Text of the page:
Unlike international factoring, forfaiting addresses the financing of trade debt other than what is considered short-term (180 days or less). Whereas a normal international factoring transaction may finance an invoice due in 150 days, forfait transactions usually involve medium term obligations of 180 days to as long as 10 years. The obligations usually represent a large transaction involving capital goods or commodities with a value of $1,000,000 to as much as $50,000,000.
Another way to distinguish a factoring transaction from a forfaiting transaction is to compare terms of payment. The payment terms on a factored invoice are typically “pay the invoice in full within 90 days or less”. The payment terms for a sale in a forfait transaction are quite different and the balance due is broken down and divided into a series of usually equal payments, collectible over time, and represented by sequential promissory notes or bills of exchange.
Example: Forfaiting vs Factoring
Let’s say the buyer (importer) of a $5,000,000 piece of equipment wants to seller (exporter) to grant 5 year payment terms. The payments are negotiated to be made in 10 equal and sequential installments, and each being six (6) months apart. The installments are represented by promissory notes with one note maturing every six (6) months in a series. Each installment represents $500,000 principal plus interest for the period.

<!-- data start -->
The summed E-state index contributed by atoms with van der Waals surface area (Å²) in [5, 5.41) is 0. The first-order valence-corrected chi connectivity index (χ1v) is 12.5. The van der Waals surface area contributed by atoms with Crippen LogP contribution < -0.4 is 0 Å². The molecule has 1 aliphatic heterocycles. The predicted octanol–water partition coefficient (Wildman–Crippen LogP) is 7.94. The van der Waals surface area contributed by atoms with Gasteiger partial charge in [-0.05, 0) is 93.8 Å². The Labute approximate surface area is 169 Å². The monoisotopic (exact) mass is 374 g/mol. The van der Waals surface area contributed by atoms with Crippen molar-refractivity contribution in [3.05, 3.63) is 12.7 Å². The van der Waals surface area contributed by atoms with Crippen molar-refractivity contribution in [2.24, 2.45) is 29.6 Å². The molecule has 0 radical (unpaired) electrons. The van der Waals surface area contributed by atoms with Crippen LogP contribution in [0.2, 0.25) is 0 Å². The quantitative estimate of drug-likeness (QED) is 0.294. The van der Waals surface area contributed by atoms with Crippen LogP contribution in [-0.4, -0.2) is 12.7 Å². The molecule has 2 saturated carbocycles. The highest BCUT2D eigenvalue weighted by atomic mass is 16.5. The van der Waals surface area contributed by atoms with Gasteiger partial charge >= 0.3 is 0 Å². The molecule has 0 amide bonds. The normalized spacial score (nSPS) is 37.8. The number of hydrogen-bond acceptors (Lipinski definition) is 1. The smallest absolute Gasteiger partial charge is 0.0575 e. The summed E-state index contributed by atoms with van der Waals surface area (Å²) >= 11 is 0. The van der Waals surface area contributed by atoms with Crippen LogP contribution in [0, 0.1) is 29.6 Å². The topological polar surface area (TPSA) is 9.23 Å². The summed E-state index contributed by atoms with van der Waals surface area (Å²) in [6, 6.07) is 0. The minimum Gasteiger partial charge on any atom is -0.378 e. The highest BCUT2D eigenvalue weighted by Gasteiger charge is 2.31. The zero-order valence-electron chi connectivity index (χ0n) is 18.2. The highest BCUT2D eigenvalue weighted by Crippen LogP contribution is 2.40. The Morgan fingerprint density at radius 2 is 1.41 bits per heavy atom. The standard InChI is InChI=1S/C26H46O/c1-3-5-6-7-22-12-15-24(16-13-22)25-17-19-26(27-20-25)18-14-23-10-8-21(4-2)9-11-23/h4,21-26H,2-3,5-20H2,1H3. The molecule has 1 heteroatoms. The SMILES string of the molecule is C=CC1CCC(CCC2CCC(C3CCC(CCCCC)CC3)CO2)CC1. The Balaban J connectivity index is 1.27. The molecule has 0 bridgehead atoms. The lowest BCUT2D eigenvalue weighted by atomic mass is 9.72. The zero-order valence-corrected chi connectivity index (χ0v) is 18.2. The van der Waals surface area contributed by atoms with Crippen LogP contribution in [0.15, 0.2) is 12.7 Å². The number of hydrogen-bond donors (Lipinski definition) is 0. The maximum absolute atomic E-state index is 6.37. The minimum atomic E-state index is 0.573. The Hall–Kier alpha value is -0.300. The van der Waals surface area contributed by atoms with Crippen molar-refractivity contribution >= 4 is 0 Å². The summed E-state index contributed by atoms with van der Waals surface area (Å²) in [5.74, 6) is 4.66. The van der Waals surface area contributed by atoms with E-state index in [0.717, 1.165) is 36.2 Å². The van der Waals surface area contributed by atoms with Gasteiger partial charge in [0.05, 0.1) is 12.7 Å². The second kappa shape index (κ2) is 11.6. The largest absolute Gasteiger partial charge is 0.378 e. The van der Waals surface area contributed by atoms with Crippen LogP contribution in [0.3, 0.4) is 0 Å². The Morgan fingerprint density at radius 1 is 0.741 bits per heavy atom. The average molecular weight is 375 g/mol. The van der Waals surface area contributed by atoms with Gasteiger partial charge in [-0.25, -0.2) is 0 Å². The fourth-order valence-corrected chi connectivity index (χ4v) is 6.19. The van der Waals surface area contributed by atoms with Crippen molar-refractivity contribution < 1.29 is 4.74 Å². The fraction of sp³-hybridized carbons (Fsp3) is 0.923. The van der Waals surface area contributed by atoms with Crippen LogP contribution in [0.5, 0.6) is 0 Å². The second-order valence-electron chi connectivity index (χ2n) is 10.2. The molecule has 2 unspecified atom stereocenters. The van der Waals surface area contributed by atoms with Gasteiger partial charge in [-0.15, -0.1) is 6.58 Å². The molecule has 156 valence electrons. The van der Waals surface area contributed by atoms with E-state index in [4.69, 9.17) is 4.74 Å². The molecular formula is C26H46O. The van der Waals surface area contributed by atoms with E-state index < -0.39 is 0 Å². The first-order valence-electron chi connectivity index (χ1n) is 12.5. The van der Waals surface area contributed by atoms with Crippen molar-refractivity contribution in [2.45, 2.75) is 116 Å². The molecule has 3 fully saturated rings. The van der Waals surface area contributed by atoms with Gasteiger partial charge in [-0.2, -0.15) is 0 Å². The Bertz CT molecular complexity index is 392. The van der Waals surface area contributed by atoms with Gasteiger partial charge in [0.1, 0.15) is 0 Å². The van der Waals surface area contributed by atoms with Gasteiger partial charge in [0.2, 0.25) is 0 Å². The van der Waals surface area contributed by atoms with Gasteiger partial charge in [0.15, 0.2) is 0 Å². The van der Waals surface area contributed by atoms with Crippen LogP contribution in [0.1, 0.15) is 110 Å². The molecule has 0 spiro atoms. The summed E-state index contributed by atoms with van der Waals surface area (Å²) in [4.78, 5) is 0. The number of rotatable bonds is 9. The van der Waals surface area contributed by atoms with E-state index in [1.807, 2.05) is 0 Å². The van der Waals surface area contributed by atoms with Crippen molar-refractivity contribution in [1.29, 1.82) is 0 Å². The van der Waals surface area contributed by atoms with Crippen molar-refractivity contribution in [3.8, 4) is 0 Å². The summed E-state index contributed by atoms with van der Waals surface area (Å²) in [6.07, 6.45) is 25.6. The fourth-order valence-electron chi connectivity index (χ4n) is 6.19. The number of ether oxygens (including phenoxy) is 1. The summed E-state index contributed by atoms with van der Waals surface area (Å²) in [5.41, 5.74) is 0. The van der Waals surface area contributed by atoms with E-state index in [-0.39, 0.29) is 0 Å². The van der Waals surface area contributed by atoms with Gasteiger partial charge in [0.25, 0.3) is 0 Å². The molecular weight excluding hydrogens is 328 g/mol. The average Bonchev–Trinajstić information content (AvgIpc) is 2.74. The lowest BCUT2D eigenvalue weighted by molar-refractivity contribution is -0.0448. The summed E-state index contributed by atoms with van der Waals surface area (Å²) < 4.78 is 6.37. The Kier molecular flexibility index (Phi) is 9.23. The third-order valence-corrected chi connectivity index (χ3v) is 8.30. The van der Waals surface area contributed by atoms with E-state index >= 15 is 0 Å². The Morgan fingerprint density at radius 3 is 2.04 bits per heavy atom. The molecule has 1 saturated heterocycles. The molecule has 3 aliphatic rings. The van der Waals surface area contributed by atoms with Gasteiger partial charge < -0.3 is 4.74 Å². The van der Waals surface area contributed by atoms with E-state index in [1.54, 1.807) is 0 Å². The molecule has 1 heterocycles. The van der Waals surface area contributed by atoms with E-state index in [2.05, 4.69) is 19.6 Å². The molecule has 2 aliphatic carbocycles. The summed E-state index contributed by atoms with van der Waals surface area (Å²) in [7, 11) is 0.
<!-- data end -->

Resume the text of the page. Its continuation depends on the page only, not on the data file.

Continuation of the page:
In an international factoring transaction, a factor would simply buy the entire, single $5,000,000 invoice at a discount and the transaction would typically settle in 150 days or less.
In a forfaiting transaction, the forfaiter buys all of the 10 promissory notes or bills of exchange at the conclusion of the sale and at a formulated discount to each note’s face value. The forfaiter immediately remits the proceeds to the exporter on a non-recourse basis. The first note, due in six months would have a small discount. The 10th and final note due in the 5th year would reflect a larger, more sizable discount since the forfaiter must wait 5 years to collect.